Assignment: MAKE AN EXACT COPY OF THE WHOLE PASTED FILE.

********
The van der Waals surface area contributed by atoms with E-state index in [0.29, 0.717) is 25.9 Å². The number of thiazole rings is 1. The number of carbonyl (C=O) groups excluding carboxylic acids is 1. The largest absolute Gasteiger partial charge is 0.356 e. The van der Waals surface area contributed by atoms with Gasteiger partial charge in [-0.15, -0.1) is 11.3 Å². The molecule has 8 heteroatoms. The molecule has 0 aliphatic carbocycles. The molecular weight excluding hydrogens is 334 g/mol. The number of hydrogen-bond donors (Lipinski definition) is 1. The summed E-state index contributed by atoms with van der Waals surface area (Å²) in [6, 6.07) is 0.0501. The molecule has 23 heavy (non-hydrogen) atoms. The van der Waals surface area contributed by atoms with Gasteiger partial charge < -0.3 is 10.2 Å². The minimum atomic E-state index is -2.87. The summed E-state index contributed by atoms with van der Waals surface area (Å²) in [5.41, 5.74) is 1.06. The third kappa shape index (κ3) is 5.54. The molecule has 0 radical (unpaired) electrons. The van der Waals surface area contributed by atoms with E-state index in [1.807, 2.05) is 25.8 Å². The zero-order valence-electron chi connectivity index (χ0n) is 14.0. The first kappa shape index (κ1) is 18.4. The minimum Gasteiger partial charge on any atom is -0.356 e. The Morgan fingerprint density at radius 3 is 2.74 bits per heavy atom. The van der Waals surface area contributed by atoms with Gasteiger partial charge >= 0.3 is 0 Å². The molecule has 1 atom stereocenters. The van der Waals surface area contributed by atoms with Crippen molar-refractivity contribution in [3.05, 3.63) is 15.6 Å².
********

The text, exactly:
The van der Waals surface area contributed by atoms with E-state index in [0.29, 0.717) is 25.9 Å². The number of thiazole rings is 1. The number of carbonyl (C=O) groups excluding carboxylic acids is 1. The largest absolute Gasteiger partial charge is 0.356 e. The van der Waals surface area contributed by atoms with Gasteiger partial charge in [-0.15, -0.1) is 11.3 Å². The molecule has 8 heteroatoms. The molecule has 0 aliphatic carbocycles. The molecular weight excluding hydrogens is 334 g/mol. The number of hydrogen-bond donors (Lipinski definition) is 1. The summed E-state index contributed by atoms with van der Waals surface area (Å²) in [6, 6.07) is 0.0501. The molecule has 23 heavy (non-hydrogen) atoms. The van der Waals surface area contributed by atoms with Gasteiger partial charge < -0.3 is 10.2 Å². The minimum atomic E-state index is -2.87. The summed E-state index contributed by atoms with van der Waals surface area (Å²) in [5.41, 5.74) is 1.06. The third kappa shape index (κ3) is 5.54. The molecule has 0 radical (unpaired) electrons. The van der Waals surface area contributed by atoms with E-state index in [1.807, 2.05) is 25.8 Å². The zero-order valence-electron chi connectivity index (χ0n) is 14.0. The first kappa shape index (κ1) is 18.4. The minimum Gasteiger partial charge on any atom is -0.356 e. The Morgan fingerprint density at radius 3 is 2.74 bits per heavy atom. The van der Waals surface area contributed by atoms with Gasteiger partial charge >= 0.3 is 0 Å². The molecule has 1 atom stereocenters. The van der Waals surface area contributed by atoms with Crippen molar-refractivity contribution in [3.05, 3.63) is 15.6 Å².